• Discomfort with the apparatus or a feeling of claustrophobia
  • Anxiety
  • Inconvenience 
  • Frequent nighttime waking  
  • Partner complaints about noise from the machine

How To Clean A CPAP Machine

CPAP devices are a remarkable tool for treating obstructive sleep apnea, but keeping them clean is crucial. Not only can germs from your lungs, throat, or mouth contaminate the mask or hose, but germs can also be transferred from your skin into the mask or hose. Dust, mold, and  other allergens are also a concern. CPAP machines should be cleaned regularly to keep germs and contaminants in check so they don’t make you sick or damage your machine. 

While most detachable CPAP parts can be cleaned with mild soap and water, you should read your owner’s manual before you dive in. 

To clean your CPAP device:

  • Unplug your device.
  • Disconnect the air hose and tubing from the mask and the CPAP machine.
  • Wash each part of your mask separately with mild soap.
  • Clean the inside of the tubing by submerging the tube in warm soapy water (make sure it has a chance to fill completely with water).
  • Repeat the same steps as above for your hose.
  • Wash the cushion and headgear with mild soap.
  • Rinse all components with cool, clean water.
  • Lay the components out on a clean towel to air dry.
  • Water can settle in the hoses and tubing, so you might consider hanging these components to ensure thorough drying.
  • Give all parts a once-over with a dry towel.
  • Reassemble the components of your CPAP device. 

Are CPAP Machines Covered By Insurance? 

Obstructive sleep apnea is a recognized sleep disorder, so health insurance providers will usually cover the cost of CPAP devices. That said, you may want to check the terms of your policy and read the fine print, as some policies require a certain level of compliance for coverage. 

For example, Medicare typically covers a three-month trial for CPAP therapy, but users must use the machine consistently to qualify for ongoing coverage. 

In other cases, compliance data is transmitted from your machine to the insurance provider by way of the company that supplies your machine. If the insurance company finds that you don’t use your CPAP machine regularly, they may stop paying for the device altogether. 

Alternative Treatments for Sleep Apnea

“In some cases, CPAP therapy may not be the best option for treating sleep apnea,” says Hall. “For example, if you have mild sleep apnea, you may be able to treat your condition with lifestyle changes such as weight loss, quitting smoking, and sleeping on your side. If these changes are not enough to improve your sleep apnea, your doctor may recommend an oral appliance, a mouthguard-like device that keeps your airway open during sleep. Surgery is another option for treating sleep apnea, but it is usually only recommended for severe cases that have not responded to other treatments.” 

Positional Therapy

Sleeping in a supine position can exacerbate or worsen the symptoms of OSA. So, in what may be the simplest approach for treating sleep apnea, patients can try positional therapy. Just as its name implies, you can try sleeping on your stomach or sides to prevent apneic episodes, ultimately improving your sleep quality.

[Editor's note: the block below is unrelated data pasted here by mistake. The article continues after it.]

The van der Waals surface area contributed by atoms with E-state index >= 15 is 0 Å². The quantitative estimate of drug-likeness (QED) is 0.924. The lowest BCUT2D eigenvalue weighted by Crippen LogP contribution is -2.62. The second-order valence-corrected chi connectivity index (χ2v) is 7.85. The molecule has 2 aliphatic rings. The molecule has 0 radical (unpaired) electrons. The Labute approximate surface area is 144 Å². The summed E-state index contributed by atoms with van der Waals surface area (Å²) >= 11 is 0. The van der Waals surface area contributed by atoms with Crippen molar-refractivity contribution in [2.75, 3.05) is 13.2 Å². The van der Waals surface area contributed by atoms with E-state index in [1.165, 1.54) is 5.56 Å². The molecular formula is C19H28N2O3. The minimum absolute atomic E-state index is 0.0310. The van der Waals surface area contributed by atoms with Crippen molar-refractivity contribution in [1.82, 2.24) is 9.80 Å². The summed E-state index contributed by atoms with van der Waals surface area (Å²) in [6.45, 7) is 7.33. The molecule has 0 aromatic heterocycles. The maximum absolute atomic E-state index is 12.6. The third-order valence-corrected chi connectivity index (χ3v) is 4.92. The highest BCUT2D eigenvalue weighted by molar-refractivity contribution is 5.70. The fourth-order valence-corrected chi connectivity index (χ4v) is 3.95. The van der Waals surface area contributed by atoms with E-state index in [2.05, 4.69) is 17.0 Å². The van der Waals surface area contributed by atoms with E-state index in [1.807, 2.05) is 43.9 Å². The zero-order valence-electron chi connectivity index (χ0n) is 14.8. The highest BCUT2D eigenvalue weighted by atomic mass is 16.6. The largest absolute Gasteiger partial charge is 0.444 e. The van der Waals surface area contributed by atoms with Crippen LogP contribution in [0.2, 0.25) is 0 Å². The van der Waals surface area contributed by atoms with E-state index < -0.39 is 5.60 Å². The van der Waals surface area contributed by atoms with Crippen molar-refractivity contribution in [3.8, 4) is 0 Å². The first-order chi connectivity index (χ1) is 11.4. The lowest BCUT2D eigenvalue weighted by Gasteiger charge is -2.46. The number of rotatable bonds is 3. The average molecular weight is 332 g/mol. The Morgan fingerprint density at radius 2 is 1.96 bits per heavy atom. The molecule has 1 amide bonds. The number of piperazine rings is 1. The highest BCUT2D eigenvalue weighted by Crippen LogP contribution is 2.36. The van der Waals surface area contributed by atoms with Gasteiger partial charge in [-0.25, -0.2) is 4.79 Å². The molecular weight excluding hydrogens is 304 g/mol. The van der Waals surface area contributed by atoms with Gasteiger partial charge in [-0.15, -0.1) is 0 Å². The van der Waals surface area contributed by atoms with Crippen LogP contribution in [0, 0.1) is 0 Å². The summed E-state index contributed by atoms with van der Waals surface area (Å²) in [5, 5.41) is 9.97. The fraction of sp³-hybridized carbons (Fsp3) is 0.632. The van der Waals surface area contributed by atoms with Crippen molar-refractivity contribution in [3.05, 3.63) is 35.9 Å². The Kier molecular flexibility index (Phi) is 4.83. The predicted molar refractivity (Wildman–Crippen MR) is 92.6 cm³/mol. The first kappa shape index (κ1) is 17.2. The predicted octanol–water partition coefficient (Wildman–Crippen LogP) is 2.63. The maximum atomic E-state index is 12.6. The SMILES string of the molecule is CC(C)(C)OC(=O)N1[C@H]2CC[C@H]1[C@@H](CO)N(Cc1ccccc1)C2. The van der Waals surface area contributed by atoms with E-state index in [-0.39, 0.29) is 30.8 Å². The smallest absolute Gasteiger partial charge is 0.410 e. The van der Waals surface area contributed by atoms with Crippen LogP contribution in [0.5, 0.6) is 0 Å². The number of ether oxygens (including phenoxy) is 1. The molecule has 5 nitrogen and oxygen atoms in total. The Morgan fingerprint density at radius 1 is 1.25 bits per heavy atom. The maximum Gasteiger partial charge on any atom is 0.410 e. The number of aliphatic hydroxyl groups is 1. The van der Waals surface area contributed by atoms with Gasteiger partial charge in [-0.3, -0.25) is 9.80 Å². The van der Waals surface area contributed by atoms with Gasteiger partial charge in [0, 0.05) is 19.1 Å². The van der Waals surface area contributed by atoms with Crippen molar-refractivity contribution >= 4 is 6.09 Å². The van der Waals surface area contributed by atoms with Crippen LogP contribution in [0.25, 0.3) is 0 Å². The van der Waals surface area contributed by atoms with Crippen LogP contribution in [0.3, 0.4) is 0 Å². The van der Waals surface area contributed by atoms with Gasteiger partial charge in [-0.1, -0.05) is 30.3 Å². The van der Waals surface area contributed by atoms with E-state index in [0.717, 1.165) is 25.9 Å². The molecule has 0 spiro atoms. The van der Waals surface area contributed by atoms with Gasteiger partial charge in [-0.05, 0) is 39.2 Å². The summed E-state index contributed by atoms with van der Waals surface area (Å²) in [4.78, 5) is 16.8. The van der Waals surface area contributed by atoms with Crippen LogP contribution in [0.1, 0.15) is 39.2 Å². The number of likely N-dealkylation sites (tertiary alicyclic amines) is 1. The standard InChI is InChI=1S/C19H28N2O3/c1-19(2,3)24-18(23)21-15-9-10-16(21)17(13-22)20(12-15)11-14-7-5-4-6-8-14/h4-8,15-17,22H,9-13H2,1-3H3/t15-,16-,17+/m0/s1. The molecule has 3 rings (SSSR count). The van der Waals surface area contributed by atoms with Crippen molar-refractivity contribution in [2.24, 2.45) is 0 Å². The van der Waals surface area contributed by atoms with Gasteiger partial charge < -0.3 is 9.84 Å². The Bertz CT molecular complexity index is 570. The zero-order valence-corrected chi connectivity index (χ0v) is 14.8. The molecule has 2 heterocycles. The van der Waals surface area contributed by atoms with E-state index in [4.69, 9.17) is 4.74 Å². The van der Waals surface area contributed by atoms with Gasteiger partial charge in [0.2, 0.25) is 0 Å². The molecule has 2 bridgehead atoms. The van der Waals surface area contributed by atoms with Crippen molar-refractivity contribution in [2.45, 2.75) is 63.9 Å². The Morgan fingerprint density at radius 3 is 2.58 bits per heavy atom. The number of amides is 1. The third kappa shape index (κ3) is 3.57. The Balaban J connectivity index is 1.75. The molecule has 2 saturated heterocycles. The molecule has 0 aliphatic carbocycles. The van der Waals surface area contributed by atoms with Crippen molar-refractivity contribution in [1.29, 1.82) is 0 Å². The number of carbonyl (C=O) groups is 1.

Weight Loss

Obesity is a major risk factor for sleep apnea, and studies show that shedding a few pounds can significantly improve the symptoms of sleep apnea. In some cases, dramatic weight loss can even cure sleep apnea.

Oral Appliances

The use of oral appliances like mouthguards can help keep the tongue in place or ease the jaw forward, keeping the airway open and free of obstructions.

Oral Surgery

People who have large tonsils or extra tissue in their throat may be predisposed to obstructive sleep apnea. In those cases, oral surgery may be the best bet to help them breathe easier.

Inspire Therapy

While CPAP therapy has been the reigning champ for the treatment of obstructive sleep apnea, there’s a new device on the market that treats obstructive sleep apnea without discomfort. The first of its kind, Inspire is an implantable device that treats sleep apnea via remote control. When activated, Inspire monitors nighttime breathing and sends a pulse every time the person takes a breath so the tongue can be gently moved to open the airway. Ultimately, the device keeps the airway open throughout the night so the patient can breathe freely.

The Last Word From Sleepopolis 

Sleep apnea is the most common sleep disorder, affecting about 25 million people, but there are effective treatments out there for those affected. While CPAP devices are the gold standard for treating sleep apnea, they may not work for everyone. If you find that CPAP therapy is too uncomfortable to use consistently, consider speaking with your doctor about alternate treatments and the future of sleep apnea treatment.

Sharon Brandwein

Sharon Brandwein

Sharon Brandwein is a Certified Sleep Science Coach and a freelance writer. She specializes in health and beauty, parenting, and of course, all things sleep. Sharon’s work has also appeared on ABC News, USAToday, and Forbes. When she’s not busy writing, you might find her somewhere curating a wardrobe for her puppy.